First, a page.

The Sound of Color
<span style="font-size: 1.5rem;" >Your first baby is due in two months, and you’re trying to get everything ready. You have a crib, changing table, clothes, and about a million diapers. Then the suggestions start coming in for items you would never have thought of: A nursing pillow? A yoga ball to bounce on? A sound machine? You start to do your research, and pretty soon the internet has convinced you that your baby will never sleep if you don’t invest in a sound machine. Ok, great! Anything you can do to improve the sleep situation. But as you research further, it gets more and more confusing. White noise? Pink noise? Brown noise? How can sound have a color? And what do those colors even mean?</span>
The “color” of sound is really an analogy to the color of light. Vision and hearing work in very different ways in your brain, but many of the tools scientists use to describe light are similar to their tools for describing sounds. Let’s unpack: We’re all familiar with the concept of pitch (the high-pitched squeal of nails on chalkboard versus the low-pitched rumble of thunder). “Pitch” is our everyday word for frequency - the total number of sound waves in one second of time, measured in Hertz (Hz). A high-pitched sound has a high frequency, and a low-pitched sound has a low frequency. You’ll remember Hz if you’ve ever been given a hearing test and were told to listen to 500 Hz vs. 1000 Hz sounds. Light can also be described in Hz, with reds being low-frequency and blues being high-frequency.
The color of a sound matches its frequency. Just like colors of light, colors of noise are named for their position on the frequency spectrum. In this sense, sound can be pink in a similar way light can. And, just like light, sound can exist at levels that are too high or too low for humans to hear. Ultrasound, like ultraviolet light, occurs at a frequency that is too high for the human hearing range, while infrasound, like infrared light, occurs at a frequency that is too low.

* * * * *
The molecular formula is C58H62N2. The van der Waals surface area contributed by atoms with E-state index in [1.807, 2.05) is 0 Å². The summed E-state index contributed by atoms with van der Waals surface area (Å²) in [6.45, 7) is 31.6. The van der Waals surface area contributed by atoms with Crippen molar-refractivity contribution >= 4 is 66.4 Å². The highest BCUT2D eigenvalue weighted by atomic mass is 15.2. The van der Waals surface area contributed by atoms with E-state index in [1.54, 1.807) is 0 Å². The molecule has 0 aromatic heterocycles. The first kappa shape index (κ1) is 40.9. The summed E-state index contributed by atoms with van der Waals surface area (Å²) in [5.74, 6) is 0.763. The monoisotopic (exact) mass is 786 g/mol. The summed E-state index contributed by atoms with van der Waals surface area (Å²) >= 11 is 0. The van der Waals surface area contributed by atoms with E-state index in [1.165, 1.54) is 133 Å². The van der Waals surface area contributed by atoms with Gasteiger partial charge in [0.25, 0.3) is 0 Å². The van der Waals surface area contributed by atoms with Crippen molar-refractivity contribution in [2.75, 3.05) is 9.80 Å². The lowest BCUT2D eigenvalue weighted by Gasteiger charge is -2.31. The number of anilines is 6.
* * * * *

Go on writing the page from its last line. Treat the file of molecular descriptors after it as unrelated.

While noise can come in many colors, there are three that are most commonly used and discussed. These are white noise, pink noise, and red noise.
As you may know, white light is light that contains all the colors of the spectrum – that is to say, it contains all light frequencies. Similarly, white noise is noise that contains all the sound frequencies we can hear, each frequency at the same strength. This creates what Meghan Neal describes as “20,000 different tones all playing at the same time, mixed together in a constantly changing, unpredictable sonic stew.”1 You can think of white noise as TV static or the sound of your air conditioner. If you don’t think of these noises as being especially pleasant, you’re not alone. One might think that equality across all frequencies would sound the best to people because, you know, equality is good. But no – though white noise is mathematically elegant, your auditory system isn’t built to hear every frequency equally, so to you it sounds harsh.